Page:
Sunday, September 10, 2017

[STRASBOURG] The French Daytrip

Strasbourg has a long history of switching sides. I think this is true for the entire region of Alsace-Lorraine, though. It must be inevitable when you are a city lying just across the border. With the long history of animosity between the Germans and the French, this area has always been crucial in defining their political borders. But one thing hasn’t really changed, and that is the mere fact that this region has always been on the tourist map. Nowadays, it’s a mini metropolis just an hour away from Freiburg. Daytrip!

To be honest, I wasn’t really planning to go back to France. You know. French Embassy denies you a visa. German Embassy grants you one. But then I thought, hey, wouldn’t it be fun to cross the border, take an awesome FUCK-YOU selfie, post it on Facebook, and then tag my favorite embassy? It sounds juvenile, yeah, but hella fun. The trip has since evolved into a reunion of sorts, with some friends from Paris deciding to drop by to join the daytrip. At this point, I just have no fucks left to give to random embassies.

Strasbourg was a pleasant surprise. The walk from the bus station to the city center took less than 10 minutes. As with most cities with a preserved old town, the cobblestoned streets and narrow alleys serve as your cue that you have reached your destination. As it was a Sunday, most shops were closed, but the tourists would start multiplying later on during the day. My first tourist attraction was that area with the museum and the bridge where you can hop on a boat with a glass roof for a historical tour.

The city has plenty of these small houses with a distinct style representative of the region. They usually have two to three stories and the façade is laced with black or brown geometrical patterns that make the whole thing resemble a cake. It sounds weird to have that certain kind of reaction to a house, like it’s so yummy I want to eat it, but that’s just how I felt seeing them. But not all of the houses looked like that. Some were colorful enough and many of them just compete for your attention.

The plan was to head straight to the Airbnb place where my friends were staying, but the Notre Dame cathedral was such an apparition that I just had to stop and take a plethora of photos. I guess I simply got used to the same boring architectural style of cathedrals in Germany. I’ve seen cathedrals constructed in Gothic style before, but not a lot. I haven’t seen the Notre Dame in Paris so I have no point of comparison, but Strasbourg’s felt quite surreal. I mean, not Sagrada Familia kind of surreal, but it’s impressive like that.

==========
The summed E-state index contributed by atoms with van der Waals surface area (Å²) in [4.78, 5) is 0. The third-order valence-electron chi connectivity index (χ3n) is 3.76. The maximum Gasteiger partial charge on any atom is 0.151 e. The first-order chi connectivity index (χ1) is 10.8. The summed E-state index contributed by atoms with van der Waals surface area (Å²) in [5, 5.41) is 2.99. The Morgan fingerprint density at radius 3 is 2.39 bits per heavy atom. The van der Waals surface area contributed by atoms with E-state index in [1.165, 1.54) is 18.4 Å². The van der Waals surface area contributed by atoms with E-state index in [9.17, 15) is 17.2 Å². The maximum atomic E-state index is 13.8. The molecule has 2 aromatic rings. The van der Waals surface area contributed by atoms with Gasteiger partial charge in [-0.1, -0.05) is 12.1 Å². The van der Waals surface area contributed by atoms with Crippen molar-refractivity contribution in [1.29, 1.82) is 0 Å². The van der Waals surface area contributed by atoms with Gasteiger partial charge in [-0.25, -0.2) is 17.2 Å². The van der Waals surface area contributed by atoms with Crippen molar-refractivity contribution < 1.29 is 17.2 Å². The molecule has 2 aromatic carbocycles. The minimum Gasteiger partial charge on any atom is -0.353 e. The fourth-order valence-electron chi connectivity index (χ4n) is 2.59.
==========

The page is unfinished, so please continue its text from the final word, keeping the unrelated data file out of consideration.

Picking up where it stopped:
I guess what really grabbed my attention were the intricate details. The mini spires and the sculptures on each area of the façade are just so intricate. If you know something about architecture or you are a big fan of it, then you’d probably be spending a lot of time just admiring the design. The interior is just as magnificent with all the stained-glass paintings placed in lieu of windows. Surprisingly, photography inside is allowed, but wearing any kind of cap or hat is forbidden. That, I found rather weird.

We just went back to that same area after they checked out from their Airbnb room. After a good lunch at Le Pfifferbriader, we checked out the river once again and took photos. We didn’t have much time to spare so we sort of ended our Strasbourg excursion at Notre Dame. Somehow they felt that they haven’t seen much. I think the city has more to offer, but judging on the number of photos and videos I took, I think I can say that I have seen A LOT. Sometimes it’s not just about the land area you cover.

Or maybe there are cities where you can stay in one place and just stare at the same thing for half a day and be totally satisfied with it. That’s what Strasbourg was to me, at least. Even if you chain me to a bridge by the Rhine, I wouldn’t mind. If I could paint, I would. Now I know where the inspiration for those old school paintings of these towns came from. After they boarded the train to Paris, their friend took me to this area called Petite France. It’s a pity that they missed it because the views were awesome!

True enough, from the perspective of a local, Petite France IS representative of Strasbourg. This is the opposite view coming from tourists who hail the cathedral as the only thing you have to see to say that you’ve been to Alsace. I guess I’ll have to agree with the local on this one. From that ex-prison/bridge at Petite France, you can see most of the attractions the city has to offer in a panoramic view, the Notre Dame included. I can only imagine how awesome the views are at night!
[STRASBOURG] The French Daytrip
[GRAND-EST] Budget and Itinerary

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